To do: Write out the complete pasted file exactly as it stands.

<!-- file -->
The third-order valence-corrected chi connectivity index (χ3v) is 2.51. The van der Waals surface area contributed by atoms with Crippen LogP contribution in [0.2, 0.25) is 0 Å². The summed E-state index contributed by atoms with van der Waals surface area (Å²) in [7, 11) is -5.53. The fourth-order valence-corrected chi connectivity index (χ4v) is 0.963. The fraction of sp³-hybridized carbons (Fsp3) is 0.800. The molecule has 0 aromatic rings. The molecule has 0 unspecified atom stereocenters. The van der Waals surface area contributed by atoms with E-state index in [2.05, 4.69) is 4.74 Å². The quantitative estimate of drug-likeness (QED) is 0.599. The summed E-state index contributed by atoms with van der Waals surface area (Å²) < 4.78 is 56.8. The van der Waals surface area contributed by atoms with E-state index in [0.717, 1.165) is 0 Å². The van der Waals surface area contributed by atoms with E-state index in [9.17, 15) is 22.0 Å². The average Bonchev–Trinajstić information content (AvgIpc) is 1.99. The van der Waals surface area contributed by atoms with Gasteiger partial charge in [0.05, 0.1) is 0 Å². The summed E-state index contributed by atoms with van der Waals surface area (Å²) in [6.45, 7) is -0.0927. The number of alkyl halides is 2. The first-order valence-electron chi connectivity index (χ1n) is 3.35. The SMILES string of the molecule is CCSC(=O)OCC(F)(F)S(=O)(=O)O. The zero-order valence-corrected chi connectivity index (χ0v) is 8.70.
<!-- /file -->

The third-order valence-corrected chi connectivity index (χ3v) is 2.51. The van der Waals surface area contributed by atoms with Crippen LogP contribution in [0.2, 0.25) is 0 Å². The summed E-state index contributed by atoms with van der Waals surface area (Å²) in [7, 11) is -5.53. The fourth-order valence-corrected chi connectivity index (χ4v) is 0.963. The fraction of sp³-hybridized carbons (Fsp3) is 0.800. The molecule has 0 aromatic rings. The molecule has 0 unspecified atom stereocenters. The van der Waals surface area contributed by atoms with E-state index in [2.05, 4.69) is 4.74 Å². The quantitative estimate of drug-likeness (QED) is 0.599. The summed E-state index contributed by atoms with van der Waals surface area (Å²) < 4.78 is 56.8. The van der Waals surface area contributed by atoms with E-state index in [0.717, 1.165) is 0 Å². The van der Waals surface area contributed by atoms with E-state index in [9.17, 15) is 22.0 Å². The average Bonchev–Trinajstić information content (AvgIpc) is 1.99. The van der Waals surface area contributed by atoms with Gasteiger partial charge in [0.05, 0.1) is 0 Å². The summed E-state index contributed by atoms with van der Waals surface area (Å²) in [6.45, 7) is -0.0927. The number of alkyl halides is 2. The first-order valence-electron chi connectivity index (χ1n) is 3.35. The SMILES string of the molecule is CCSC(=O)OCC(F)(F)S(=O)(=O)O. The zero-order valence-corrected chi connectivity index (χ0v) is 8.70.